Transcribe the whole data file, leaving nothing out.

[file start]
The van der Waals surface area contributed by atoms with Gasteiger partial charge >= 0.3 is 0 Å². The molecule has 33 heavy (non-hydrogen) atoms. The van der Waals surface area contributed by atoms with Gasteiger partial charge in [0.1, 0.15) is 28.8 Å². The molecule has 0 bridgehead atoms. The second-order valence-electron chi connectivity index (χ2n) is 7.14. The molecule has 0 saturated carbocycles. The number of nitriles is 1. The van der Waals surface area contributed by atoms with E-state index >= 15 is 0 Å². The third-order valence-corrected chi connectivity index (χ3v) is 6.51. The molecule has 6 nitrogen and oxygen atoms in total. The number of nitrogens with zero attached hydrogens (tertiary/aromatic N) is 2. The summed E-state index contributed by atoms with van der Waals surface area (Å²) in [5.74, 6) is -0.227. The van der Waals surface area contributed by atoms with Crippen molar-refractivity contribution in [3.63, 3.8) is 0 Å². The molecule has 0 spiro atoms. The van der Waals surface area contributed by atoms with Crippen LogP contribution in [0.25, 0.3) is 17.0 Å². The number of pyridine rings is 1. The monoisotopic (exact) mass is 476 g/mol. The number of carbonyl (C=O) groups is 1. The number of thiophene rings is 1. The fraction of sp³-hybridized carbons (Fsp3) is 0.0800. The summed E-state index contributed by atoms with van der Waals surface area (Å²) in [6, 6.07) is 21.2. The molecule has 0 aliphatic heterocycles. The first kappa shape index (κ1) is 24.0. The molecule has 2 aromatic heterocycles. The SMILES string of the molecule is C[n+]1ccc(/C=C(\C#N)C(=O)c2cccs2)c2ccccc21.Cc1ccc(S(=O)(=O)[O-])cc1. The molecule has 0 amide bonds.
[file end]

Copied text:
The van der Waals surface area contributed by atoms with Gasteiger partial charge >= 0.3 is 0 Å². The molecule has 33 heavy (non-hydrogen) atoms. The van der Waals surface area contributed by atoms with Gasteiger partial charge in [0.1, 0.15) is 28.8 Å². The molecule has 0 bridgehead atoms. The second-order valence-electron chi connectivity index (χ2n) is 7.14. The molecule has 0 saturated carbocycles. The number of nitriles is 1. The van der Waals surface area contributed by atoms with E-state index >= 15 is 0 Å². The third-order valence-corrected chi connectivity index (χ3v) is 6.51. The molecule has 6 nitrogen and oxygen atoms in total. The number of nitrogens with zero attached hydrogens (tertiary/aromatic N) is 2. The summed E-state index contributed by atoms with van der Waals surface area (Å²) in [5.74, 6) is -0.227. The van der Waals surface area contributed by atoms with Crippen molar-refractivity contribution in [3.63, 3.8) is 0 Å². The molecule has 0 spiro atoms. The van der Waals surface area contributed by atoms with Crippen LogP contribution in [0.25, 0.3) is 17.0 Å². The number of pyridine rings is 1. The monoisotopic (exact) mass is 476 g/mol. The number of carbonyl (C=O) groups is 1. The number of thiophene rings is 1. The fraction of sp³-hybridized carbons (Fsp3) is 0.0800. The summed E-state index contributed by atoms with van der Waals surface area (Å²) in [6, 6.07) is 21.2. The molecule has 0 aliphatic heterocycles. The first kappa shape index (κ1) is 24.0. The molecule has 2 aromatic heterocycles. The SMILES string of the molecule is C[n+]1ccc(/C=C(\C#N)C(=O)c2cccs2)c2ccccc21.Cc1ccc(S(=O)(=O)[O-])cc1. The molecule has 0 amide bonds.